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News - Lefty's legacy

Georgia State Gives its coach his 750th win

With 14:09 to go, the Mercer Bears close the gap to 55-51, but still, Lefty Driesell does not fly off the bench. He barely moves, and not because his neck is immobilized by a thick white plastic brace after surgery to fuse vertebrae. Instead, he crosses his right leg over his left, drapes one arm across the back of the empty folding chair next to him, and watches the action. A minute later, Lefty’s Georgia State Panthers are back to a 10-point lead and the only threat of the day has all but evaporated.
Saturday's 86-77 win brings Georgia State's record to 17-3, tying the school record for wins in a season. But that's not the reason little kids and elderly men in golf sweaters rush the floor for autographs. The Panthers victory is the 750th of Driesell's coaching career.
He's tied for sixth place on the all-time list of Division I coaches behind Dean Smith, Adolph Rupp, Hank Iba, Bob Knight and Ed Diddle. Tied with Fresno State's Jerry Tarkanian, who notched his 750th a couple of days earlier.
Pressed to make a sweeping statement about the magnitude of it all, Driesell says, without emotion, "I don't think back."
It's a good thing. If he did, he might see the ghost of Len Bias, whose drug death just as he was drafted by the Boston Celtics trained a microscope on Driesell's program at Maryland.
Athletes screwing up in public view is a daily occurrence now, but in 1986, before every city had its all-sportsblab station and ESPN had only one division, a kid who OD'd just as he was about to strike it rich in the NBA was big news. Maybe a more polished coach, one more at ease with the media — fellow Atlantic Coast Conference coaches Dean Smith or Mike Krzyzewski, for example — could have survived that. But Lefty took the fall.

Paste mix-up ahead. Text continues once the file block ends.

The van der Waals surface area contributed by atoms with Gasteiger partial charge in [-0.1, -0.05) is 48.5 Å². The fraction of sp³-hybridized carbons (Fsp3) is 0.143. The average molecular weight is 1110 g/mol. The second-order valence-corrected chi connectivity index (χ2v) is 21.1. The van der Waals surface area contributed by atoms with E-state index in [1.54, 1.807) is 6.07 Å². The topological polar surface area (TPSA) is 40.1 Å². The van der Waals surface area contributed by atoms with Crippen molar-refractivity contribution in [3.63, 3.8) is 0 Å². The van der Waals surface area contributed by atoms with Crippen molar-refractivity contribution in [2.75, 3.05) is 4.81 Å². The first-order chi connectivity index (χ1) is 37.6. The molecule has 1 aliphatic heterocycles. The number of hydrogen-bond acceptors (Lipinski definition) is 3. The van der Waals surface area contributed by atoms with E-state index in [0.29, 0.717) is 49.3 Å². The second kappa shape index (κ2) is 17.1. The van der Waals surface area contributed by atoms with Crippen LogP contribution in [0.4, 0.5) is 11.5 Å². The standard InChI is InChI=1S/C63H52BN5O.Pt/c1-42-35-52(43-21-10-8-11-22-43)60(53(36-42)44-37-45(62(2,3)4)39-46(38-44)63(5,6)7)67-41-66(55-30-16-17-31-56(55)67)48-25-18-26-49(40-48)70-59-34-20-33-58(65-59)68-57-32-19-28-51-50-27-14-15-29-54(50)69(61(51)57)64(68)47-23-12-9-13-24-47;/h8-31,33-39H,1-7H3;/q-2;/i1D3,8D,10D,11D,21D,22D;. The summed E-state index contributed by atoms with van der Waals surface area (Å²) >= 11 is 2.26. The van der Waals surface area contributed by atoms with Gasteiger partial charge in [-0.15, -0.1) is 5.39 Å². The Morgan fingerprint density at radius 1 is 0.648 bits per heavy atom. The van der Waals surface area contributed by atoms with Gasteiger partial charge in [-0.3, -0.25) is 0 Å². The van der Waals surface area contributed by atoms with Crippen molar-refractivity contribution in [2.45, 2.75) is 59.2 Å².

Let's just say that he didn't exactly have the NCAA rulebook memorized. And Maryland, squirming under the bad publicity, felt compelled to can the winningest coach in their history after 17 seasons and 348 victories.
Two years later, he landed at James Madison, where he stayed for nine seasons and 159 wins. Add in 176 wins from his first stop, Davidson, and there you have it.
Now Driesell finds himself in the Trans America Athletic Conference, hardly a blip on the college basketball radar screen. Ten bucks says you can't name another school in the conference. But whichever team wins its championship in early March earns an automatic berth to the NCAA Tournament. Depending on the seed the Panthers get, they could go a few rounds. Maybe be this season's Cinderella.
But while Lefty is thinking forward, he isn't looking forward yet. He is, in fact, looking most closely at the final box score from Saturday's game. Get this: The Bears shot almost 78 percent from the field in the first half, 66 percent overall. The Panthers' defense, the key to their stellar season so far, was nowhere in evidence in this contest. "We're lucky they had 17 turnovers," Driesell muses in his soft Virginia accent. Georgia State had only 8.
His team of transfers, players who didn't live up to expectations somewhere else, has a lot to prove.
Driesell has nothing to prove. Since he arrived at Georgia's second-largest university in 1997, his winning percentage is .575. During the same period, Georgia Tech is batting .500 and Georgia is bringing up the rear with .474.
No one ever suggested Lefty Driesell couldn't coach, only that he shaved edges off already-cut corners to do it. If he notices where that has gotten him — to a 5,000-seat third-floor gym that's barely half full — he doesn't show it. He is close to 70; he's been coaching collegiate basketball since 1960. That's all he does and all he wants to do.
Coming out of the video room with his coaches and his game tapes, he is surprised to see reporters in the hallway. He isn't visibly annoyed by the interruption of his post-game routine, but he wasn't expecting it, either. Clearly, his mind is elsewhere, but he stands there, not quite patiently, tall and trim.
Thoughts on 750? "Not really, no. I'm just thinking about Troy State," he says, already preparing for the next game, not thinking back.
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